• Force stop the initialization when it got stuck
  • Use the initial state file saved previously to skip the initialization
  • Use initial conditions object

Otherwise, you need to fix the problems at the source,

  • Dummy inflow
  • Start boundary condition from free outfall
  • Simplify tricky structures
  • Simplify tricky flow splits
  • Bypass problematic objects using RTC rules
  • Find a way to skip initialization.

We’ll get into details for each solution in the following sections. The first step is to review the timestep log to locate the problematic areas, refer to this article for more details.

Skip the initialization

Force stop the initialization when it got stuck

When the initialization got stuck, you can select the run (1), open the job progress window(2), and click the stop initialization button (3), and your simulation will move right into the simulation.

Use the initial state file saved previously to skip the initialization

If you can force stop initialization, you might want to save the state so that next time you run your model, you don’t have to manually stop the initialization.

  1. Open your existing run and save the state at the end. Run the simulation and force stop the initialization if needed.
  1. Create a new run to use the previous run as initial state without initialization.

Use initial condition object

Using initial conditions might also help the model to initialize.

Dummy inflow

Using dummy inflow can be very effective for storm systems. The idea is to keep a constant flow inside the dry pipes until the rain event happens.

For example, if the peak flow in the pipes is 1000 cfs, you can introduce 10cfs flow into the model and that shouldn’t change the results significantly. And if you want to be more careful, you can time your inflow input so that it stops when the actual flow picks up.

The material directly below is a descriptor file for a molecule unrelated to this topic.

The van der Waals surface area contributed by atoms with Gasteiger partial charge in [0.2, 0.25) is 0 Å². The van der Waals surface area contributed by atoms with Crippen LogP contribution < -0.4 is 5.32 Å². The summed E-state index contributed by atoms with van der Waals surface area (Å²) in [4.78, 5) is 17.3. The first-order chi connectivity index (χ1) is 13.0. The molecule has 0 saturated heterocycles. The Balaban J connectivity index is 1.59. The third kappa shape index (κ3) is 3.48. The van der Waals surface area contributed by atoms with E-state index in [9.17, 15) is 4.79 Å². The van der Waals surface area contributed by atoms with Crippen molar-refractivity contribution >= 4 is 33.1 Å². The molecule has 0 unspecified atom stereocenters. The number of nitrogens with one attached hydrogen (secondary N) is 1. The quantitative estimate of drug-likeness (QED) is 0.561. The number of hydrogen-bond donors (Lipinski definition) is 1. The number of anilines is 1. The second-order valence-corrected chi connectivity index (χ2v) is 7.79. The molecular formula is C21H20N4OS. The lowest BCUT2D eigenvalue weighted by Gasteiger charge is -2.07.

Below is an example, for the initialization to work, you just need to enter flows in the first time step, which will be used as the constant flow.

You can start by loading dummy inflows at a few upstream nodes that are on the longest flow paths.

Start boundary condition from free outfall

Similarly to the dummy inflow method, you just need to update the level event so that for the first time step, the level is below the outfall invert, for example setting the value at 0.

To make sure once the simulation starts the rapid rise of the level will not cause issues, ramp up the level over a longer period maybe an hour instead of 10 minutes.

Simplify tricky structures

A common problem is to have two structures connected, for example, “user control”->”flap gate”, “orifice”->”user control”.

Unlike a gravity pipe which has a volume that can change, that can operate on a much wide range of flow conditions. Controls are zero-length links that can only operate along a rating curve. Having two directly connected, we greatly reduced the likelihood of finding a solution.

The experiment below illustrates this point. In the model with the same inflow and boundary conditions, the only difference is the link between B and C as pipes, and orifice, etc. As the inflow oscillates, the boundary conditions changes, therefore, for the same flow the head conditions are different.